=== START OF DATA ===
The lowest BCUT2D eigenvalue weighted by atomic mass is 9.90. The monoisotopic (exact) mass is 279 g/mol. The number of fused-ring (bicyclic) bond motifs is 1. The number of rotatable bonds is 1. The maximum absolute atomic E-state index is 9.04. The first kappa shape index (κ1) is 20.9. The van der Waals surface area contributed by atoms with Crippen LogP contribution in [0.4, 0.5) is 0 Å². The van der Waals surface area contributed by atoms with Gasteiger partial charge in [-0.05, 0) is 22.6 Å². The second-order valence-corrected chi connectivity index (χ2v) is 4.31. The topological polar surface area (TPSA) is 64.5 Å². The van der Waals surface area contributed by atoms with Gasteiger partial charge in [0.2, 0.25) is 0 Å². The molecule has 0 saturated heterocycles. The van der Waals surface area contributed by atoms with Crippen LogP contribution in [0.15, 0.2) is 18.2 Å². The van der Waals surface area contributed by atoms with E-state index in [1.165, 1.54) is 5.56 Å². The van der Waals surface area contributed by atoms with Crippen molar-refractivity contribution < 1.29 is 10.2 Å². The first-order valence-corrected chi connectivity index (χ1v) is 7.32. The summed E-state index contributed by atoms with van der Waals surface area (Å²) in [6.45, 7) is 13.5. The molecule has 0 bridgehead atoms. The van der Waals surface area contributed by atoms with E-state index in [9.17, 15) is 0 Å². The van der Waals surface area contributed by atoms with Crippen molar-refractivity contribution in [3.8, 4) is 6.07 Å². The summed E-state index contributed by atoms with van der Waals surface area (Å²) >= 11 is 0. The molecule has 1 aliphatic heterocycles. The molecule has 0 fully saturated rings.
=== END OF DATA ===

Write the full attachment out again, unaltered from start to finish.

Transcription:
The lowest BCUT2D eigenvalue weighted by atomic mass is 9.90. The monoisotopic (exact) mass is 279 g/mol. The number of fused-ring (bicyclic) bond motifs is 1. The number of rotatable bonds is 1. The maximum absolute atomic E-state index is 9.04. The first kappa shape index (κ1) is 20.9. The van der Waals surface area contributed by atoms with Crippen LogP contribution in [0.4, 0.5) is 0 Å². The van der Waals surface area contributed by atoms with Gasteiger partial charge in [-0.05, 0) is 22.6 Å². The second-order valence-corrected chi connectivity index (χ2v) is 4.31. The topological polar surface area (TPSA) is 64.5 Å². The van der Waals surface area contributed by atoms with Gasteiger partial charge in [0.2, 0.25) is 0 Å². The molecule has 0 saturated heterocycles. The van der Waals surface area contributed by atoms with Crippen LogP contribution in [0.15, 0.2) is 18.2 Å². The van der Waals surface area contributed by atoms with E-state index in [1.165, 1.54) is 5.56 Å². The van der Waals surface area contributed by atoms with Crippen molar-refractivity contribution < 1.29 is 10.2 Å². The first-order valence-corrected chi connectivity index (χ1v) is 7.32. The summed E-state index contributed by atoms with van der Waals surface area (Å²) in [6.45, 7) is 13.5. The molecule has 0 bridgehead atoms. The van der Waals surface area contributed by atoms with E-state index in [9.17, 15) is 0 Å². The van der Waals surface area contributed by atoms with Crippen molar-refractivity contribution in [3.8, 4) is 6.07 Å². The summed E-state index contributed by atoms with van der Waals surface area (Å²) >= 11 is 0. The molecule has 1 aliphatic heterocycles. The molecule has 0 fully saturated rings.